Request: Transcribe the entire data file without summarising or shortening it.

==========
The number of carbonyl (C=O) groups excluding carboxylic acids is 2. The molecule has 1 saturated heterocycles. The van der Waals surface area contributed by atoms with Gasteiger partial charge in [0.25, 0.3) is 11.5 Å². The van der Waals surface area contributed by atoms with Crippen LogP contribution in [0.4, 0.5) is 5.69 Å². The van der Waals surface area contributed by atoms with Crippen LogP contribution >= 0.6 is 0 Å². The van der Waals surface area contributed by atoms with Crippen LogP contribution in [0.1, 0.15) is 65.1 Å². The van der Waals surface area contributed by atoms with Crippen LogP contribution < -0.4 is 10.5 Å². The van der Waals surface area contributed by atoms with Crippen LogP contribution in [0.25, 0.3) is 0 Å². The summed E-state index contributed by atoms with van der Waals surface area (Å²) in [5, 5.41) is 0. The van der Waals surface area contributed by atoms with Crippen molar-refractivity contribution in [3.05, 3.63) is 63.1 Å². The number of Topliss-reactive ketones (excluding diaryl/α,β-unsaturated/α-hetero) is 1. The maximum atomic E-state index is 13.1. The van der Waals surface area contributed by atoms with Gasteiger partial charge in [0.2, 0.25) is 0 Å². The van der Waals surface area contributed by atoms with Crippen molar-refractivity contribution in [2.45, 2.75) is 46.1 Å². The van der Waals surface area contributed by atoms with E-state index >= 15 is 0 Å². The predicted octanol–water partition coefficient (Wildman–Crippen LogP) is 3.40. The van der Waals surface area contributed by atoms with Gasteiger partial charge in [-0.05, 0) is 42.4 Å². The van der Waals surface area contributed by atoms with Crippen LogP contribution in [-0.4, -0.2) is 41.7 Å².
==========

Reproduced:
The number of carbonyl (C=O) groups excluding carboxylic acids is 2. The molecule has 1 saturated heterocycles. The van der Waals surface area contributed by atoms with Gasteiger partial charge in [0.25, 0.3) is 11.5 Å². The van der Waals surface area contributed by atoms with Crippen LogP contribution in [0.4, 0.5) is 5.69 Å². The van der Waals surface area contributed by atoms with Crippen LogP contribution >= 0.6 is 0 Å². The van der Waals surface area contributed by atoms with Crippen LogP contribution in [0.1, 0.15) is 65.1 Å². The van der Waals surface area contributed by atoms with Crippen LogP contribution < -0.4 is 10.5 Å². The van der Waals surface area contributed by atoms with Crippen LogP contribution in [0.25, 0.3) is 0 Å². The summed E-state index contributed by atoms with van der Waals surface area (Å²) in [5, 5.41) is 0. The van der Waals surface area contributed by atoms with Crippen molar-refractivity contribution in [3.05, 3.63) is 63.1 Å². The number of Topliss-reactive ketones (excluding diaryl/α,β-unsaturated/α-hetero) is 1. The maximum atomic E-state index is 13.1. The van der Waals surface area contributed by atoms with Gasteiger partial charge in [0.2, 0.25) is 0 Å². The van der Waals surface area contributed by atoms with Crippen molar-refractivity contribution in [2.45, 2.75) is 46.1 Å². The van der Waals surface area contributed by atoms with E-state index >= 15 is 0 Å². The predicted octanol–water partition coefficient (Wildman–Crippen LogP) is 3.40. The van der Waals surface area contributed by atoms with Gasteiger partial charge in [-0.05, 0) is 42.4 Å². The van der Waals surface area contributed by atoms with Crippen LogP contribution in [-0.4, -0.2) is 41.7 Å².